When it comes to feeling confident in who you are and your appearance, a hairstyle has a lot to do with it. Though your style might be your defining feature, it could also be a cause for concern. Over 19 studies have revealed that a hairstyle can lead to traction alopecia. This condition is where a gradual loss of hair occurs when the follicle experiences repeated or prolonged tensions on the hair roots. While it can affect anyone, there are some ethnicities that tend to have more difficulties with traction alopecia.
The Risk Factors
Researchers have looked into causes of hair loss related to styling issues and categorized some of the more common styling techniques and hairdos as low- moderate-, and high-risk categories. It can be hard to change from a style or look that you feel compliments your appearance, but things like weaves, extensions, tight buns, or weighted styles can lead to permanent damage. If you straighten your hair a lot, it could also lead to breakage. Anything that tugs on the roots, such as gluing hair extension to the scalp and later removing them or the weight of hair enhancements, can ultimately lead to long-term damage and loss.
There is also a moderate risk that comes from the styling aids and tools used. Blow dryers, flat irons, or heated curling irons can weaken the hair shafts, increasing the likelihood of loss. The harsh chemicals used perms and hair coloring can also impact hair health, as these products can strip the hair of nutrients and lead to dry, weak hair shafts. The results are damaged hair follicles and roots that will give way and fall out more easily. Using clips or adhesives to hold on wigs or hairpieces also increase the risk of loss.
The Reality Check
No one is asking you to revamp your entire approach to fashion and styling, but there is a need for caution. While your locks might look good now, consider what may happen if you don’t give your hair a break. The most low-risk hairdos are the natural, hanging styles that don’t pull on the hair, but this isn’t always an ideal or even flattering look for some people. Changing things up every now and then can give your hair the rest it needs, and you don’t have to sacrifice your style. It may mean that you only leave your braids or extensions on for a limited time (six to eight weeks), leaving the hair naturally for a few weeks in between styles. There are also changes you can make to your hair care routine to reduce the risk of loss but also cover up any signs of loss that might have already occurred.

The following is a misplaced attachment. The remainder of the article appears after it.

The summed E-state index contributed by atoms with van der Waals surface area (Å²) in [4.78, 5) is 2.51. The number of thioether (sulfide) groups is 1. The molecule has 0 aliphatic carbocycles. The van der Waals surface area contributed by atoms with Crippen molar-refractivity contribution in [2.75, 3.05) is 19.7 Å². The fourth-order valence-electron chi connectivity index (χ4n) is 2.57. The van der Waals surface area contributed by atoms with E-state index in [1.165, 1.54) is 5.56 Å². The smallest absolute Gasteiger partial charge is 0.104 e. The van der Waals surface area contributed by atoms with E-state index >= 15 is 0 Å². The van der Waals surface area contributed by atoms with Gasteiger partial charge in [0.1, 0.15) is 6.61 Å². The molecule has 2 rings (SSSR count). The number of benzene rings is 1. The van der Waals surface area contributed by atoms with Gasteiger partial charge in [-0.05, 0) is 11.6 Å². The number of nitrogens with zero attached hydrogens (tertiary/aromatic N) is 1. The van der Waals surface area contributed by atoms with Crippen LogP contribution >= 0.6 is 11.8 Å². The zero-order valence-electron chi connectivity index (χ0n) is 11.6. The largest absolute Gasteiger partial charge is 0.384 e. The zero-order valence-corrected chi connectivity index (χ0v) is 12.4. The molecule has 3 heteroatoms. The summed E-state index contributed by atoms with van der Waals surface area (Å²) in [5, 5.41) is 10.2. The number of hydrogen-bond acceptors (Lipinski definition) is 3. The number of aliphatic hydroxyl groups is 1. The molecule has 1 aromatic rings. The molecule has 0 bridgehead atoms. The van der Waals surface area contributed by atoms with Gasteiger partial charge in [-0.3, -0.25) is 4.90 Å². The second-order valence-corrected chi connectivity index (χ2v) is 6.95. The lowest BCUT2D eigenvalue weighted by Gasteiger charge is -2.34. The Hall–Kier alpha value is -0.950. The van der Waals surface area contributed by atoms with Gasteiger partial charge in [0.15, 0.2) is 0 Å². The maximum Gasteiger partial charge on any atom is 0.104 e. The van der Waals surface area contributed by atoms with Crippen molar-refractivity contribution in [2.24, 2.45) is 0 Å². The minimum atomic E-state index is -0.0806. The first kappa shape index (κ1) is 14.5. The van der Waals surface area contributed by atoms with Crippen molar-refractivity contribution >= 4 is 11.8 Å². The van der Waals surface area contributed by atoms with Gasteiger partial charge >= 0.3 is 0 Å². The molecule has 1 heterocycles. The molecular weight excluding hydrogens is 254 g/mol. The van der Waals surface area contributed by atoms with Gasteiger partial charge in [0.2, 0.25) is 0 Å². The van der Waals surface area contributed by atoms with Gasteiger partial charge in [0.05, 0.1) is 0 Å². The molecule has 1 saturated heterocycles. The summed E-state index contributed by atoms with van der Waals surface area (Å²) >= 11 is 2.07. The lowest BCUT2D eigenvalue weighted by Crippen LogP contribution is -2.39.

Take It Easy
As mentioned, the products and tools that you use have a significant impact on the risk of traction alopecia. The best brush to use won’t pull or tug on the hair roots, making a round bristle brush a good option. Look for a brush that has a combination of short and long bristles and that uses natural boar bristles for the least amount of damage. You should also avoid brushing your hair when it wet, but if you must, use a wide-toothed comb and work through the hair gently.
Keep It Trimmed
Keeping your style neat and trimmed every six to eight weeks can make a difference in the health of your hair. Shorter hairstyles can be more gentle on your scalp, as there is less weight tugging at damaged roots. It can also help make your hair look more voluminous, which a huge boost to your appearance. By altering the way you cut your hair, you may be able to experiment with your hair’s natural part. By alternating how you part your hair, you can relieve tension on some hair and restore airflow. It could also prevent certain roots from experiencing continual exposure to heat damage.
Be Choosy About Products
The products you use each morning can help create a healthy head of hair that is more resistant to problems of loss or damage. Products with high sulfate contents will break down the natural oils of your hair, not only impact the shiny smooth look you desire but also stripping the hair of its protective coating. Avoid parabens and formaldehyde-based products, as well as harsh alcohols or fragrances. Working to restore natural ingredients and nutrition to your hair can minimize loss. Don’t forget the products you put in the body (foods and supplements) have as much impact on hair health as the products you use on your hair.
You don’t have to sacrifice your style for good hair health, but you do need to consider how it may be impacting your risk of hair loss. Making a few simple changes can reduce your risk.
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